GlaxoSmithKline (NYSE:GSK) and Vanderbilt University are teaming up to develop new obesity treatments.

The new partners have set an aggressive timeline. The goal is to take compounds into phase I clinical trials within three years. Vanderbilt will handle pharmacology and pre-clinical testing while GSK scientists will try to develop chemically similar compounds that have better activity and efficacy.

The partnership builds on research from Vanderbilt’s labs. Roger Cone, chair of Vanderbilt’s Department of Molecular Physiology and Biophysics, discovered the receptor melanocortin-4, or MC4-R. This receptor balances food intake and energy expenditure as well as body weight. Cone’s research showed the receptor’s potential in addressing obesity.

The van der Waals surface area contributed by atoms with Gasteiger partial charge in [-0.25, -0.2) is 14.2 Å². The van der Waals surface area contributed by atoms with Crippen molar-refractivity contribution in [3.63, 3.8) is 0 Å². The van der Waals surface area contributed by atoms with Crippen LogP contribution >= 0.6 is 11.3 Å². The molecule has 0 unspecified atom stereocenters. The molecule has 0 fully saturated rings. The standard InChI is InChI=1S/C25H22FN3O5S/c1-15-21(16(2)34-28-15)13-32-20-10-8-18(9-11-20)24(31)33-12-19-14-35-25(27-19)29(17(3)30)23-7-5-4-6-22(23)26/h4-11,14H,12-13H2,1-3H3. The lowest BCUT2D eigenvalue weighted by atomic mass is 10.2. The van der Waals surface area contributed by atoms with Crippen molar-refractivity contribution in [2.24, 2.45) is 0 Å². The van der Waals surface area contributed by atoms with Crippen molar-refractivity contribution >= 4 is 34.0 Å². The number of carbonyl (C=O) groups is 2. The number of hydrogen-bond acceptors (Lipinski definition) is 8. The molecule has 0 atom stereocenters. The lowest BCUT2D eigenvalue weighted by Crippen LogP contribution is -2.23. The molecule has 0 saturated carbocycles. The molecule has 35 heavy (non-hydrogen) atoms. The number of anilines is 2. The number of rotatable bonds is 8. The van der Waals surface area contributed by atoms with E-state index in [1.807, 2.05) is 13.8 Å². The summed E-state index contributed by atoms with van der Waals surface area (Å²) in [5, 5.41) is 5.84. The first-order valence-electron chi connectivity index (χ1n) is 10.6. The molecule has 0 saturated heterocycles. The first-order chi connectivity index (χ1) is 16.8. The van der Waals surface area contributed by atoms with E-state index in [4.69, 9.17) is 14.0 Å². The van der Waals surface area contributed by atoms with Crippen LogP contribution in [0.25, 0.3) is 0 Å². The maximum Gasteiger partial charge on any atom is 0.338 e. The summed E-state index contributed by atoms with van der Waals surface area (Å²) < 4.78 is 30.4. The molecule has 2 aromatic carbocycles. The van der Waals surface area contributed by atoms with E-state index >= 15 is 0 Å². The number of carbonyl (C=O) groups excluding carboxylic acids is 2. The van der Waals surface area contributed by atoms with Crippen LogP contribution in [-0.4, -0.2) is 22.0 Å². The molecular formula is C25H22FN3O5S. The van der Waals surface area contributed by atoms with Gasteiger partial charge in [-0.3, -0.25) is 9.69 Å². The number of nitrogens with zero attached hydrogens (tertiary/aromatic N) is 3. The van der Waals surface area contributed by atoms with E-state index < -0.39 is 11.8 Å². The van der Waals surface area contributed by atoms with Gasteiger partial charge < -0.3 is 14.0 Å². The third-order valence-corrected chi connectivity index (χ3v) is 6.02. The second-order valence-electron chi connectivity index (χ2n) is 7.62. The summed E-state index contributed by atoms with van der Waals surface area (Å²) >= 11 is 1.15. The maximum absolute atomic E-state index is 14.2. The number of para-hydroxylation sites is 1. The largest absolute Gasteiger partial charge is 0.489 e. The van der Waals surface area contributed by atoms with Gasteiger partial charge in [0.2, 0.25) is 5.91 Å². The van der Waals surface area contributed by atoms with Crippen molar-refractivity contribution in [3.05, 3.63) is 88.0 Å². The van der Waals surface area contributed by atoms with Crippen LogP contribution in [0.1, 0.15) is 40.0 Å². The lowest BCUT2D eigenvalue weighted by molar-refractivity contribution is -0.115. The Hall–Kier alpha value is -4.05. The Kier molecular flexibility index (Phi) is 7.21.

Cone and his colleagues have identified drug-like compounds called positive allosteric modulators, or PAMS, that “gently increase” MC4-R’s activity. That work was supported by the National Institutes of Health.

The deal calls for GSK to provide an undisclosed amount of research support to Vanderbilt for three years. The university could also receive additional milestone and royalty payments, depending on the progress of the project. Cone’s lab will continue to be supported by an NIH grant.

Vanderbilt’s agreement with GSK is the second that the big pharma company has signed with a U.S. institution under its Discovery Partnerships with Academia program. The program brings GSK’s drug discovery expertise to academic scientists.

London-based GSK has its U.S. headquarters in Research Triangle Park. 

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